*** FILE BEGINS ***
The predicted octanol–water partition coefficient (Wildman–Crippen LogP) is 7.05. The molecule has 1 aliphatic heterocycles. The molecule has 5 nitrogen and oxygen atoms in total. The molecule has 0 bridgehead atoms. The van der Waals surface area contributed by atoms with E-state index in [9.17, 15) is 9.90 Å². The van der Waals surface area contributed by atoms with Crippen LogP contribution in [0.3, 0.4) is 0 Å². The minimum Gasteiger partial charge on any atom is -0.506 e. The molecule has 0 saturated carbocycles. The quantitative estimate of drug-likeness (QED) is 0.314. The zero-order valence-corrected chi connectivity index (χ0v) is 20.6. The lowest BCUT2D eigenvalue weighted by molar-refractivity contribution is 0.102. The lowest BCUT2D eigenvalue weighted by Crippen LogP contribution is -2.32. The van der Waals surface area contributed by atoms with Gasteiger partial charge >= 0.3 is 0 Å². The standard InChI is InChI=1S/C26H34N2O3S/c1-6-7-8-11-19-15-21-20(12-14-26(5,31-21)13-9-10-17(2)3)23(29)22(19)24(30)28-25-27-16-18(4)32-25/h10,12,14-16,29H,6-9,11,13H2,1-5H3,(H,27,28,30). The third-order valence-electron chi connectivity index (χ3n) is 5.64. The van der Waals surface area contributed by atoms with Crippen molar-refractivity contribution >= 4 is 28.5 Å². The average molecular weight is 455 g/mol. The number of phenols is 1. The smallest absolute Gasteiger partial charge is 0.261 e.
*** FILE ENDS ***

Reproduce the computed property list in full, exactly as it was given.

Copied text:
The predicted octanol–water partition coefficient (Wildman–Crippen LogP) is 7.05. The molecule has 1 aliphatic heterocycles. The molecule has 5 nitrogen and oxygen atoms in total. The molecule has 0 bridgehead atoms. The van der Waals surface area contributed by atoms with E-state index in [9.17, 15) is 9.90 Å². The van der Waals surface area contributed by atoms with Crippen LogP contribution in [0.3, 0.4) is 0 Å². The minimum Gasteiger partial charge on any atom is -0.506 e. The molecule has 0 saturated carbocycles. The quantitative estimate of drug-likeness (QED) is 0.314. The zero-order valence-corrected chi connectivity index (χ0v) is 20.6. The lowest BCUT2D eigenvalue weighted by molar-refractivity contribution is 0.102. The lowest BCUT2D eigenvalue weighted by Crippen LogP contribution is -2.32. The van der Waals surface area contributed by atoms with Gasteiger partial charge >= 0.3 is 0 Å². The standard InChI is InChI=1S/C26H34N2O3S/c1-6-7-8-11-19-15-21-20(12-14-26(5,31-21)13-9-10-17(2)3)23(29)22(19)24(30)28-25-27-16-18(4)32-25/h10,12,14-16,29H,6-9,11,13H2,1-5H3,(H,27,28,30). The third-order valence-electron chi connectivity index (χ3n) is 5.64. The van der Waals surface area contributed by atoms with Crippen molar-refractivity contribution >= 4 is 28.5 Å². The average molecular weight is 455 g/mol. The number of phenols is 1. The smallest absolute Gasteiger partial charge is 0.261 e.